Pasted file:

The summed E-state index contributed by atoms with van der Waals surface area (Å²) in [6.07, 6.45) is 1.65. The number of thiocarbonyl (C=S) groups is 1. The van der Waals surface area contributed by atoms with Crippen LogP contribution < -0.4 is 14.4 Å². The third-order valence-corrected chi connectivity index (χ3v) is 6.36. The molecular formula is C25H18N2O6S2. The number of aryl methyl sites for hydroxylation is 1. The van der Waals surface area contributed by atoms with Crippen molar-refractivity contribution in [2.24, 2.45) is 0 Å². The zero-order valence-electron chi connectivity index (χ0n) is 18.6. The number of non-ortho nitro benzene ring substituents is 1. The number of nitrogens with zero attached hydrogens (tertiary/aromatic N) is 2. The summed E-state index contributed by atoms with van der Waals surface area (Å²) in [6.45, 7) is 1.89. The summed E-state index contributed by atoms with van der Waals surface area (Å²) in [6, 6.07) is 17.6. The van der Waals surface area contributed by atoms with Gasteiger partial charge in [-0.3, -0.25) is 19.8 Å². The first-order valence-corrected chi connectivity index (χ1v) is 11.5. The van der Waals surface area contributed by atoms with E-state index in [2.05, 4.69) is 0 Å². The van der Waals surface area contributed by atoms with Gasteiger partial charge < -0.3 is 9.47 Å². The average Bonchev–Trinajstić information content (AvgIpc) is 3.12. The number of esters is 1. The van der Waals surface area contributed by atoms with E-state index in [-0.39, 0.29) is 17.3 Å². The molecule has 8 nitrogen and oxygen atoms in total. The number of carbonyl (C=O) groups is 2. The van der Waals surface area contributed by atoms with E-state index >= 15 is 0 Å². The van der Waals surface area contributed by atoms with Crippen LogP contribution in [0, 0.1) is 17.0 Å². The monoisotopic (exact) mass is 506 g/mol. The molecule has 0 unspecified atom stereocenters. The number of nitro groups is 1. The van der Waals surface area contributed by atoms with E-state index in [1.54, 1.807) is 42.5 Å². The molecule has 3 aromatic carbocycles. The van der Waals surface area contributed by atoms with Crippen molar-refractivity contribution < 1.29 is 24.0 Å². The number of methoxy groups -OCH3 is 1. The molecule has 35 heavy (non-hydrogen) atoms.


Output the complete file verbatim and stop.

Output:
The summed E-state index contributed by atoms with van der Waals surface area (Å²) in [6.07, 6.45) is 1.65. The number of thiocarbonyl (C=S) groups is 1. The van der Waals surface area contributed by atoms with Crippen LogP contribution < -0.4 is 14.4 Å². The third-order valence-corrected chi connectivity index (χ3v) is 6.36. The molecular formula is C25H18N2O6S2. The number of aryl methyl sites for hydroxylation is 1. The van der Waals surface area contributed by atoms with Crippen molar-refractivity contribution in [2.24, 2.45) is 0 Å². The zero-order valence-electron chi connectivity index (χ0n) is 18.6. The number of non-ortho nitro benzene ring substituents is 1. The number of nitrogens with zero attached hydrogens (tertiary/aromatic N) is 2. The summed E-state index contributed by atoms with van der Waals surface area (Å²) in [6.45, 7) is 1.89. The summed E-state index contributed by atoms with van der Waals surface area (Å²) in [6, 6.07) is 17.6. The van der Waals surface area contributed by atoms with Gasteiger partial charge in [-0.3, -0.25) is 19.8 Å². The first-order valence-corrected chi connectivity index (χ1v) is 11.5. The van der Waals surface area contributed by atoms with E-state index in [2.05, 4.69) is 0 Å². The van der Waals surface area contributed by atoms with Gasteiger partial charge < -0.3 is 9.47 Å². The average Bonchev–Trinajstić information content (AvgIpc) is 3.12. The number of esters is 1. The van der Waals surface area contributed by atoms with E-state index in [-0.39, 0.29) is 17.3 Å². The molecule has 8 nitrogen and oxygen atoms in total. The number of carbonyl (C=O) groups is 2. The van der Waals surface area contributed by atoms with E-state index >= 15 is 0 Å². The van der Waals surface area contributed by atoms with Crippen LogP contribution in [0, 0.1) is 17.0 Å². The monoisotopic (exact) mass is 506 g/mol. The molecule has 0 unspecified atom stereocenters. The number of nitro groups is 1. The van der Waals surface area contributed by atoms with E-state index in [1.54, 1.807) is 42.5 Å². The molecule has 3 aromatic carbocycles. The van der Waals surface area contributed by atoms with Crippen molar-refractivity contribution < 1.29 is 24.0 Å². The number of methoxy groups -OCH3 is 1. The molecule has 35 heavy (non-hydrogen) atoms.